Markets on New Year’s Day
It’s time for investors to close the book on 2019, and indeed, another decade in markets. It’s been a prosperous period, but now as cities around the world all vie for the best New Year’s fireworks display, 2020 enters the picture with its very own shocks and astonishments.
The Invstr community isn’t resting on its laurels. Stocks behave very differently in early January as compared to the rest of the year, so Wall Street junkies are chatting over a range of unique topics right now that only come about at the year-turn. Here’s your survival guide!
First of all, timetables! For American markets, the closing bell of the decade rings out at 4 p.m. EST on New Year’s Eve. After that full day of trading, nearly all major indices around the world, including the New York Stock Exchange and the Nasdaq, will remain closed for New Year’s Day.
Then, hungover and with bellies stuffed full of food, investors will resume business as usual at 8 a.m. sharp-ish on Thursday, 2nd January!
The “January Effect”
Now, here’s where things get interesting! The month of January has seen the S&P 500 close higher 62% of years between 1928 and 2018. That’s an anomalous seasonal sensation, and explanations for it vary.
Some posit that as tax-conscious investors sell their winners during December, that frees up money to be reinvested for the following year. Others suppose it has to do with Christmas bonuses and their investment into retirement accounts. Either way, the January Effect is real, and history proves it!
Past performance, however, is not an indicator of future performance. This is especially true given that markets now try to adjust for the January Effect, and tax-wrappers like Roth’s and ISA’s have gone mainstream. If we do see the bump, investors can capture gains with less liquid small-cap companies. With market capitalizations less than $1 billion, these stocks reside on exchanges such as the Russell 2000 in the US and the FTSE All-Share in Britain.
Dinner Parties and… Parties
Of course, businesses of all sizes don’t want to miss out on the merry goings-on of New Year’s Eve and New Year’s Day. It’s not traditionally a gift-giving holiday, but big brands will still make plenty of noise to attract free-spending consumers.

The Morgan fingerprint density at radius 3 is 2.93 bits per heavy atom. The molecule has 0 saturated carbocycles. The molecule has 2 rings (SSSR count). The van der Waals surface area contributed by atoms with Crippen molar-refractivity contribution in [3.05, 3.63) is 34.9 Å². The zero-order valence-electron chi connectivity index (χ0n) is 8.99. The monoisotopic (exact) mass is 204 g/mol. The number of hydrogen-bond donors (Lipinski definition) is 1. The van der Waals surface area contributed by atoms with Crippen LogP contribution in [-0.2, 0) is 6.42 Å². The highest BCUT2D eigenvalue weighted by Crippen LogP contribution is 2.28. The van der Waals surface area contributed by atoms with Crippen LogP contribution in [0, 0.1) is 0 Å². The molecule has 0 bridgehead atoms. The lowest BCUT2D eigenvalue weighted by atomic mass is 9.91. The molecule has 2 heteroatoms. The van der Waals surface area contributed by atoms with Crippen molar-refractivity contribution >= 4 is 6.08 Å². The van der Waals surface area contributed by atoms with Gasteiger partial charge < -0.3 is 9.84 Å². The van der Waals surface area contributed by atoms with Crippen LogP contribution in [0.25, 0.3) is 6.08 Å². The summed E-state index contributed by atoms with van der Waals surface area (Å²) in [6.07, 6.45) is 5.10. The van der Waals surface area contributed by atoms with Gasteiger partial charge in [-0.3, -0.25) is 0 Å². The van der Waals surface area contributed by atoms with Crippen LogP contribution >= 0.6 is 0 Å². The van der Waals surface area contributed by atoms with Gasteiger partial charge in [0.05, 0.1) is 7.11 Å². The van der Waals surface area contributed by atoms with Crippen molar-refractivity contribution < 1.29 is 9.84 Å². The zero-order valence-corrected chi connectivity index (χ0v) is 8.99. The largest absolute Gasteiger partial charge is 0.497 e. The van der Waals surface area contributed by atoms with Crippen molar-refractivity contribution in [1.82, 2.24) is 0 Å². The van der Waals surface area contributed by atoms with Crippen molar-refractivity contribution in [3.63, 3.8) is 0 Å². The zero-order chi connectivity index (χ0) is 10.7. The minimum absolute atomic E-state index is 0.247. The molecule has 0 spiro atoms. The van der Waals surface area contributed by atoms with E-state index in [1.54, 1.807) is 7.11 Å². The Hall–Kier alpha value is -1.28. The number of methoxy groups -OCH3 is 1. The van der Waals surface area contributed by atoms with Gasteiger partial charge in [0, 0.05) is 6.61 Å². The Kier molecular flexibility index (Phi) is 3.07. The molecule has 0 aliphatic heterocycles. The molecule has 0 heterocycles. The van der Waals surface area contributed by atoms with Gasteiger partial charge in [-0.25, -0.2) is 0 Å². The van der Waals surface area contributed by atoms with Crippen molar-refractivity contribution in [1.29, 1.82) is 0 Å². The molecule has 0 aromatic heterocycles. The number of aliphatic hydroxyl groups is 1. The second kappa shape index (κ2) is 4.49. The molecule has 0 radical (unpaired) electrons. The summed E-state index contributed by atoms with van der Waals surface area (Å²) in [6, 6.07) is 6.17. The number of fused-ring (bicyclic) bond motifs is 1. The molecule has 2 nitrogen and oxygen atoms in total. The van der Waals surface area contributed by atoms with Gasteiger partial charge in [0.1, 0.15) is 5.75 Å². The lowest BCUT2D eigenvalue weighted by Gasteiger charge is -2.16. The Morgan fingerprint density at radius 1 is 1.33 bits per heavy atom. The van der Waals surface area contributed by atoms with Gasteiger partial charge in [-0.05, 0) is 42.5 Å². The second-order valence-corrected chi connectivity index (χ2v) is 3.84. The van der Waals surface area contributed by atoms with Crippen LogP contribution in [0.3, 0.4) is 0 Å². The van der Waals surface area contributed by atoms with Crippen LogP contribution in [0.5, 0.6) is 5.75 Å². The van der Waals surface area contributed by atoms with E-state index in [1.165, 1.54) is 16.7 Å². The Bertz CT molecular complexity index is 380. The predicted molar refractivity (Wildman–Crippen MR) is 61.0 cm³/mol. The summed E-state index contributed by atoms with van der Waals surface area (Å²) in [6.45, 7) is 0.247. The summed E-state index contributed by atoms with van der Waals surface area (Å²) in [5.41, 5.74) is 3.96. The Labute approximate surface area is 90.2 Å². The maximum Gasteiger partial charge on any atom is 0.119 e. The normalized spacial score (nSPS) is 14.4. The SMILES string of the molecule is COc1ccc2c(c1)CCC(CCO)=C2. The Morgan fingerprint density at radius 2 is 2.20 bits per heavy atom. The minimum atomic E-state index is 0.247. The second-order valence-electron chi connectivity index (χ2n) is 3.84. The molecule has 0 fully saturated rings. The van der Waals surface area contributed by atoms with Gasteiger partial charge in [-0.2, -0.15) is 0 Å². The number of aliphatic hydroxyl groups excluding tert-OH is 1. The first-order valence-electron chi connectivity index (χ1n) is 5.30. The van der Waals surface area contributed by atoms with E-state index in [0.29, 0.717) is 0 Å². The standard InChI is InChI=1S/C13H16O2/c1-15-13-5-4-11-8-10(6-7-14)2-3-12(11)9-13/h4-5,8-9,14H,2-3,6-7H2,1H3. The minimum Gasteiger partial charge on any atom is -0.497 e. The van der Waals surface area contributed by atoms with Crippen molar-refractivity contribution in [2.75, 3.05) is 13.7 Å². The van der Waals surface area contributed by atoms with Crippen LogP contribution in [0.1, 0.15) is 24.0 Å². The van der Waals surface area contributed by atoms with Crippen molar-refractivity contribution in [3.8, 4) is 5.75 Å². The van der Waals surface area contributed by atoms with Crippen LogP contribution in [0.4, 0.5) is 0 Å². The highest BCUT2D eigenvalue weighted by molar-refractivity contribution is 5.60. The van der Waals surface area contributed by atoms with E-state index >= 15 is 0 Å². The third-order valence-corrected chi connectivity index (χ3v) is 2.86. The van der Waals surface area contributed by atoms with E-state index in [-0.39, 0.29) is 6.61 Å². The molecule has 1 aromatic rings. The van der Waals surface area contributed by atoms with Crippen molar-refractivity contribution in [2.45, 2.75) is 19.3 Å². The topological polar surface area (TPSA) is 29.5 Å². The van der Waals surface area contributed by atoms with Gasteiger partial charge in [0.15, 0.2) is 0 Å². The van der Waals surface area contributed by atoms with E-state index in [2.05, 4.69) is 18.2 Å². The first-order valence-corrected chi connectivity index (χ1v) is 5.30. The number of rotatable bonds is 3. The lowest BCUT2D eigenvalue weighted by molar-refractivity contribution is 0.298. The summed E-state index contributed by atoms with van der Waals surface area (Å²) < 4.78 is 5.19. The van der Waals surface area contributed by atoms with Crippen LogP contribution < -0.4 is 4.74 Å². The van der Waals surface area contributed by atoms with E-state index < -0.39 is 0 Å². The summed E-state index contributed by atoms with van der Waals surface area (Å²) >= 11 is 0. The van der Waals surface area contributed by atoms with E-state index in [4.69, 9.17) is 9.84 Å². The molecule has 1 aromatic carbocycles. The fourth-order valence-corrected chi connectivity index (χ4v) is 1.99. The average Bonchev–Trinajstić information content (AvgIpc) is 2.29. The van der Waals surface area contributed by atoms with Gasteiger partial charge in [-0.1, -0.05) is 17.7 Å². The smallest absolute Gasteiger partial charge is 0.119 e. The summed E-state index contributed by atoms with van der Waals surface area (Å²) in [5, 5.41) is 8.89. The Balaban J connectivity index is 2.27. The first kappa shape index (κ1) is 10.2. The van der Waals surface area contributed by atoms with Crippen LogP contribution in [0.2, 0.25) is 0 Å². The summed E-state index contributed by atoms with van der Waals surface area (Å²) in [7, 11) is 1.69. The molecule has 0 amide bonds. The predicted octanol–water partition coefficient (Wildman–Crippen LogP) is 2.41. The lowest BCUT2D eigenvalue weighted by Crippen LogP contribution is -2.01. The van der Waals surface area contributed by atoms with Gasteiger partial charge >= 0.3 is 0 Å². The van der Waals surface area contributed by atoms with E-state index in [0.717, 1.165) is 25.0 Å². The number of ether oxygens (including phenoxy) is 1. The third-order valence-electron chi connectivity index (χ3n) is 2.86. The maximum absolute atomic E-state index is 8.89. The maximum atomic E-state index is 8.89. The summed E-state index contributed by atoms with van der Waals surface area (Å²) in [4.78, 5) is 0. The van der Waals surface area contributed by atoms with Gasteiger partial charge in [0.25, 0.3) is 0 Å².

As the clock ticks midnight, for example, spectacular fireworks displays in cities like New York, London, Abu Dhabi, and Singapore, will create multi-million-dollar tourism boosts to local economies.
That will spur visits to high-end restaurants, some in the US owned by investor-favorite Darden Restaurants, which analysts tip to see a flux of activity this year. Diners have been reserving tables months in advance! The Restaurant Group in Britain has also seen its shares rally in the build-up to New Year’s, while state-side Bloomin Brands intends to close 2012 on a high as well. Chains in big need of a hungry house this year include Potbelly and The Cheesecake Factory, after shares nose-dived recently on weak earnings reports.
New Year – New You!
With varying degrees of conviction, people in Western cultures love making New Year’s resolutions.
Clearly, gyms will boom in a chock-a-block January. By ‘The Day of the Wagon,’ however, when fast-food consumption on the X-axis meets declining gym attendance on the Y-axis, 80% of new members will have quit. That’s a shocking statistic, especially given the average $58 per month price of gym memberships in the US.
But it’s not just gyms. Web traffic for fitness brands jumps 40% in January, benefiting shareholders in Nike, Adidas, and fast-rising Lululemon Athletica. Peloton, selling high-tech bikes, is likely also to enjoy a New Year’s tailwind, and there’s good news for wearable tech brands, too. 25% of polled Americans say they’ll rely on technology to accomplish their fitness goals, so keep an eye on Fitbit and Apple Watch sales.
2020 Here We Come!
All-in-all then, a lot of money will change hands this New Year’s. Make sure to stay in-tune with market activity over the holiday break for the best chance at getting your portfolio off to a flier in January. Mythic market anomalies, fitness enthusiasm, and urban tourist bumps all hopefully mark the start of the long-term. Let’s regroup on the other side!